Salmon is one of my favorite types of fish, as long as the filet is juicy and pink in the center. It’s a special kind of fish that is lends itself to many combinations of flavors, such as this recipe where the filets are marinated in a light honey sauce. My brother prepared this dish during one of my visits a few years ago, and it was so exquisito that I immediately asked for the recipe. He loves Israeli couscous with pesto, but I also liked the roasted vegetables used as a garnish. We cooked them over a skillet, but they are also great when grilled or boiled; you can select your own favorite way when preparing this meal. Israeli couscous or Ptitim was created during the late 1940’s in Israel, when rice was scarce and many ethnic immigrants consumed this grain as the basis of their diet. In light of this demand, the government of David Ben-Gurion commissioned the creation of a wheat-derived substitute. The result was so successful, it became the favorite food of children.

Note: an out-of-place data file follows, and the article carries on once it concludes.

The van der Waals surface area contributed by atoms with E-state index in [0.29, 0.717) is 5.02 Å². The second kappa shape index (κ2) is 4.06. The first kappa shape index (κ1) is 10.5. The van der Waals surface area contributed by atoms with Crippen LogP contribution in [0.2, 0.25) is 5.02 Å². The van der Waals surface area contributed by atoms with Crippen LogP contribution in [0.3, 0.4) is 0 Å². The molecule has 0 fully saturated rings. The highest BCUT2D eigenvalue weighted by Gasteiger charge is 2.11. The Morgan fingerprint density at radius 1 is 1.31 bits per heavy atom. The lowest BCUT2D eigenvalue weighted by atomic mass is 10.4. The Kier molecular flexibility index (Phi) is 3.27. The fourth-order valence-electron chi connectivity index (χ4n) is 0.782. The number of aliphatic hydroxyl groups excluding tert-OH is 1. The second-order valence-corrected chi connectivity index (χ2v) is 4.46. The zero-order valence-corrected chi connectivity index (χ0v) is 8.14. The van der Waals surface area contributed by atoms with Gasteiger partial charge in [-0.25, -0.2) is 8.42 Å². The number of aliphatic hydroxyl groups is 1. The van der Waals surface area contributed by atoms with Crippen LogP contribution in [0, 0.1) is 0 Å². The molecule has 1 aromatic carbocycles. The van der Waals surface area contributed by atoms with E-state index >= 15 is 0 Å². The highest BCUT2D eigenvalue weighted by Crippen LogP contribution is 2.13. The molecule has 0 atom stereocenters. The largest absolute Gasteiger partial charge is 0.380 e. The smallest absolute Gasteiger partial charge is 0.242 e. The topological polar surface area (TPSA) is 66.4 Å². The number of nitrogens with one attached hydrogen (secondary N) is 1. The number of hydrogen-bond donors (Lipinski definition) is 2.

Despite carrying this name, it’s not very similar to traditional couscous and is more like a pasta. This variety resembles small, pearl-like balls that are boiled like any other pasta, and served with fried onions and tomato sauce, among other versions. Outside Israel, it has a different history as a trendy ingredient used by popular chefs in their creations. What makes it so special, its shape or its sabor?
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